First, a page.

Homesick: adjective, sad or depressed from a longing of home or family while away from them for a long time.
While during my first oh….10 days…in Thessaloniki,I was miserable. Terrified is another excellent adjective for me to use. I got to Thess about 4-6 days earlier than the rest of the people in our program. There was one other girl I traveled with, but we didn’t hit it off like I had originally thought. So I felt alone. Very, very alone. I called home on Skype to my best friend Ashley, and sobbed to her, telling her how scared I was that my friends would move on without me and I would be forgotten. I cried and cried asking her why I did this to myself.
Then, a week later I met amazing people. I enjoyed their time and their quick friendship, and learned I would be okay. Shortly after that week, probably another two weeks later, I was in heaven. Every day was an adventure for me. The Greek language was something of an evil plot against my English and French language background. Nothing made sense, until I made a rule for myself. That rule lasted the rest of my time in Thessaloniki. That one very simple rule was:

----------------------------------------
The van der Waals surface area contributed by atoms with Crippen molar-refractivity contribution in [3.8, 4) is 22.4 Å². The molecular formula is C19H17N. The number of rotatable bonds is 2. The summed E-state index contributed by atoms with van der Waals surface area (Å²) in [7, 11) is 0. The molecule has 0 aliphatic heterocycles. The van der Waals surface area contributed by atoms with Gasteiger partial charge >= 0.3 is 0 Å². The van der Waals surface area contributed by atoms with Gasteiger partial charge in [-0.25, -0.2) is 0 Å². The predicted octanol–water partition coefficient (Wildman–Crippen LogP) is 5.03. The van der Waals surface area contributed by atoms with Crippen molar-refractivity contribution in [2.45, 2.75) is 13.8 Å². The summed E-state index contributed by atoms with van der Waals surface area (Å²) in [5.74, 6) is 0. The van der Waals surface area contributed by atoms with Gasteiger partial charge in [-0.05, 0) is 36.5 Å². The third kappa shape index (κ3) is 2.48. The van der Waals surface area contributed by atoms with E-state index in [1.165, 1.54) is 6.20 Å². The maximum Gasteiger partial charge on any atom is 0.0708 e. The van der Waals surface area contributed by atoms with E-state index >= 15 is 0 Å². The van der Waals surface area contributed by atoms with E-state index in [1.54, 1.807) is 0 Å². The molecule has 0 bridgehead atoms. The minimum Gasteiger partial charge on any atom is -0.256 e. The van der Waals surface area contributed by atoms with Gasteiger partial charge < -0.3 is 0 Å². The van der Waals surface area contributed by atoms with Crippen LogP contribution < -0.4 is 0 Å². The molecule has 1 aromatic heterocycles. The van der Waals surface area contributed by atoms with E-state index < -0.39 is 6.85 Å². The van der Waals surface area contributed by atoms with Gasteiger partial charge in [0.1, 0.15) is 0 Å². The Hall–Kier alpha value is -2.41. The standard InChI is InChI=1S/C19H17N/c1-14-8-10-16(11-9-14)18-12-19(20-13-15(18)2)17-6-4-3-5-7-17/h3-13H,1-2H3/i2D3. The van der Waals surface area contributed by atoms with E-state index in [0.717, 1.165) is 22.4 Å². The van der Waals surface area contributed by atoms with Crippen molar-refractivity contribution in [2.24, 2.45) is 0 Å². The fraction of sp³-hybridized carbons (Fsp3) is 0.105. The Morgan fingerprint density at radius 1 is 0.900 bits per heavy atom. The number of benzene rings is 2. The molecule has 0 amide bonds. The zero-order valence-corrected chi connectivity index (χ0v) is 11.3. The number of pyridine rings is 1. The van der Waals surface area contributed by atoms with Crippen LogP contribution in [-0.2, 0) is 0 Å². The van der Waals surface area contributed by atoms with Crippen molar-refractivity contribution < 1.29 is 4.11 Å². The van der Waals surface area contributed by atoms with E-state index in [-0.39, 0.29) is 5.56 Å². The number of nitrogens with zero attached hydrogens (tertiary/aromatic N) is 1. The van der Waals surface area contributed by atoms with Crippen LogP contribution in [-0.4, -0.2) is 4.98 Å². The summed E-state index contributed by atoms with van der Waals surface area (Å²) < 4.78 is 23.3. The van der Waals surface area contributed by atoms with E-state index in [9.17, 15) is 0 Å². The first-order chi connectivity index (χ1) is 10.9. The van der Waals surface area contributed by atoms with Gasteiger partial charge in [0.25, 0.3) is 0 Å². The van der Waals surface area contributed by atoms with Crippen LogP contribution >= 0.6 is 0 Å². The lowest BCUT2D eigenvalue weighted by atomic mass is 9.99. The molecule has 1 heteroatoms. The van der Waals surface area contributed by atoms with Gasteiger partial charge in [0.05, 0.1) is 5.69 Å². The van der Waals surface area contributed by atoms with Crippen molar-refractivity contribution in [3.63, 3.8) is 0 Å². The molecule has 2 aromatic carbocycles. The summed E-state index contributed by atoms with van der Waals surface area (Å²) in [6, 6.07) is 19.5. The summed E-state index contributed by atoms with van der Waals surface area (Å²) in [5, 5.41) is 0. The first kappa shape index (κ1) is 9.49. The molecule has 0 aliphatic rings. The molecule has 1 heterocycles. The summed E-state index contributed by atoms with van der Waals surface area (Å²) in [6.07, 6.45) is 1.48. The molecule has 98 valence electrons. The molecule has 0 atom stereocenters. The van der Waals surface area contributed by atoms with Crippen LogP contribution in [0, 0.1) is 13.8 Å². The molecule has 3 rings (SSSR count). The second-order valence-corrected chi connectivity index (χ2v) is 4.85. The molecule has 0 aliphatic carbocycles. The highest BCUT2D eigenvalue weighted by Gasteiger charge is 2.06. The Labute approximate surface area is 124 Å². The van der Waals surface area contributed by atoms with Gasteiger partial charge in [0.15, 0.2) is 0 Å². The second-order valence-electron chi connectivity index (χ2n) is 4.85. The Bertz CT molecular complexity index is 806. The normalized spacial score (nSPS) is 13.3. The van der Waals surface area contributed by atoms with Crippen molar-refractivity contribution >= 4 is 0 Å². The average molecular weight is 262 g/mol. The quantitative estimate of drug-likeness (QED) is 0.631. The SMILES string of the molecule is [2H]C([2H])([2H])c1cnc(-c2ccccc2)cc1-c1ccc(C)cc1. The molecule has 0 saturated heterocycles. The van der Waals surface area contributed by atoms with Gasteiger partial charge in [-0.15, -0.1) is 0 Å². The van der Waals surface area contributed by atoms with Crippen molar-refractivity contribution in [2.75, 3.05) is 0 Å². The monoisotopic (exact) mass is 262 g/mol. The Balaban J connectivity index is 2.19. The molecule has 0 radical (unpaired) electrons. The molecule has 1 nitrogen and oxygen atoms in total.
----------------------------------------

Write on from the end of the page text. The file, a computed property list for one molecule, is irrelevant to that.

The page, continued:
“Everything that makes sense to us, makes no sense to them. Everything that makes sense to them, makes no sense to us. Throw everything out and all you have is sense. “
This rule works flawlessly. After I threw out everything I knew about language learning, I instantly understood the way Greek was formatted. After I threw out everything I knew about time, the thought of taking a bus an hour before class to get just 10 minutes away, made perfect sense. After I threw out the junk from the previous owners of my new apartment, the gypsies down the street picked it up. Perfect sense. This rule applied to everything.
So, shortly after I accepted this rule, I fell into the rhythm of Greece. And that rhyme is beautiful. The sound of the market on Saturday morning, the compliments of my ‘beautiful nose’ and ‘gorgeous eyes’ that never get old, the roll of the die while playing tavli, the taste of the sixth frappe in a day.
Life in Thessaloniki was perfection…and school hadn’t even started yet.